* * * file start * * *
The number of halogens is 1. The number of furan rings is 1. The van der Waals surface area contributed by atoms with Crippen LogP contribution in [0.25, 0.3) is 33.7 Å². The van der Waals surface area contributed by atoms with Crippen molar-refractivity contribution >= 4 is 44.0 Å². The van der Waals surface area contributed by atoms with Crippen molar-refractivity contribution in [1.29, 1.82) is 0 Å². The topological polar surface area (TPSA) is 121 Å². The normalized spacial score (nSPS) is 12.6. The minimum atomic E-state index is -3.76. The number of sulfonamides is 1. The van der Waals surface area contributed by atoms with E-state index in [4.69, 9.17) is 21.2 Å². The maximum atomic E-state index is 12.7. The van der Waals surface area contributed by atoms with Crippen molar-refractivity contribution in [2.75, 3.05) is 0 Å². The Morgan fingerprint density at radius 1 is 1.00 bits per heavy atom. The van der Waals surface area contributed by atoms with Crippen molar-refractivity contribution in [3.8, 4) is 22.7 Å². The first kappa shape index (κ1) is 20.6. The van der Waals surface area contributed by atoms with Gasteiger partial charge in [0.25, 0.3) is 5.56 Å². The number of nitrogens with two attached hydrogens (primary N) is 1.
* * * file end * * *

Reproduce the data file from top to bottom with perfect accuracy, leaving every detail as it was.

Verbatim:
The number of halogens is 1. The number of furan rings is 1. The van der Waals surface area contributed by atoms with Crippen LogP contribution in [0.25, 0.3) is 33.7 Å². The van der Waals surface area contributed by atoms with Crippen molar-refractivity contribution >= 4 is 44.0 Å². The van der Waals surface area contributed by atoms with Crippen molar-refractivity contribution in [1.29, 1.82) is 0 Å². The topological polar surface area (TPSA) is 121 Å². The normalized spacial score (nSPS) is 12.6. The minimum atomic E-state index is -3.76. The number of sulfonamides is 1. The van der Waals surface area contributed by atoms with E-state index in [4.69, 9.17) is 21.2 Å². The maximum atomic E-state index is 12.7. The van der Waals surface area contributed by atoms with Crippen molar-refractivity contribution in [2.75, 3.05) is 0 Å². The Morgan fingerprint density at radius 1 is 1.00 bits per heavy atom. The van der Waals surface area contributed by atoms with Crippen molar-refractivity contribution in [3.8, 4) is 22.7 Å². The first kappa shape index (κ1) is 20.6. The van der Waals surface area contributed by atoms with Gasteiger partial charge in [0.25, 0.3) is 5.56 Å². The number of nitrogens with two attached hydrogens (primary N) is 1.